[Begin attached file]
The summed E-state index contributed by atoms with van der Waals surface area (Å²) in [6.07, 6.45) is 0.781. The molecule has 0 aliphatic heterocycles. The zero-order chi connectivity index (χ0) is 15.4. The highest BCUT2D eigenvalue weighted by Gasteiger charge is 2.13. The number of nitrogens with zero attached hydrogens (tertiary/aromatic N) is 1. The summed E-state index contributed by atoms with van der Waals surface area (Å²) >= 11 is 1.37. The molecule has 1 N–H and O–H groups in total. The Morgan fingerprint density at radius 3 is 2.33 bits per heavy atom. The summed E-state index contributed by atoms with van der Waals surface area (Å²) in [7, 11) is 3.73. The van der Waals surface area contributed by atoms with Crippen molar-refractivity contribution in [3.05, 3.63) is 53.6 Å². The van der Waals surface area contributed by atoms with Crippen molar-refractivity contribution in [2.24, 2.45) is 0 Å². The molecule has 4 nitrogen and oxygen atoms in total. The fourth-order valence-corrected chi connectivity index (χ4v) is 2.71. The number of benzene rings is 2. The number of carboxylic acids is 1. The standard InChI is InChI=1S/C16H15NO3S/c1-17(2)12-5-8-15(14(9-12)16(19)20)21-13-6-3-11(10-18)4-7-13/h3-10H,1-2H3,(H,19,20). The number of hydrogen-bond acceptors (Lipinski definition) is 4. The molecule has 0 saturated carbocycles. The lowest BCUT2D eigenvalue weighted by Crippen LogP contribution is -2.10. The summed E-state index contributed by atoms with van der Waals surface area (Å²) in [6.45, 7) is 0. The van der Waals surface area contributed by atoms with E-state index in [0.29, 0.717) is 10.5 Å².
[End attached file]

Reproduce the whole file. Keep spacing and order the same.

The summed E-state index contributed by atoms with van der Waals surface area (Å²) in [6.07, 6.45) is 0.781. The molecule has 0 aliphatic heterocycles. The zero-order chi connectivity index (χ0) is 15.4. The highest BCUT2D eigenvalue weighted by Gasteiger charge is 2.13. The number of nitrogens with zero attached hydrogens (tertiary/aromatic N) is 1. The summed E-state index contributed by atoms with van der Waals surface area (Å²) >= 11 is 1.37. The molecule has 1 N–H and O–H groups in total. The Morgan fingerprint density at radius 3 is 2.33 bits per heavy atom. The summed E-state index contributed by atoms with van der Waals surface area (Å²) in [7, 11) is 3.73. The van der Waals surface area contributed by atoms with Crippen molar-refractivity contribution in [3.05, 3.63) is 53.6 Å². The van der Waals surface area contributed by atoms with Crippen molar-refractivity contribution in [2.24, 2.45) is 0 Å². The molecule has 4 nitrogen and oxygen atoms in total. The fourth-order valence-corrected chi connectivity index (χ4v) is 2.71. The number of benzene rings is 2. The number of carboxylic acids is 1. The standard InChI is InChI=1S/C16H15NO3S/c1-17(2)12-5-8-15(14(9-12)16(19)20)21-13-6-3-11(10-18)4-7-13/h3-10H,1-2H3,(H,19,20). The number of hydrogen-bond acceptors (Lipinski definition) is 4. The molecule has 0 saturated carbocycles. The lowest BCUT2D eigenvalue weighted by Crippen LogP contribution is -2.10. The summed E-state index contributed by atoms with van der Waals surface area (Å²) in [6.45, 7) is 0. The van der Waals surface area contributed by atoms with E-state index in [0.29, 0.717) is 10.5 Å².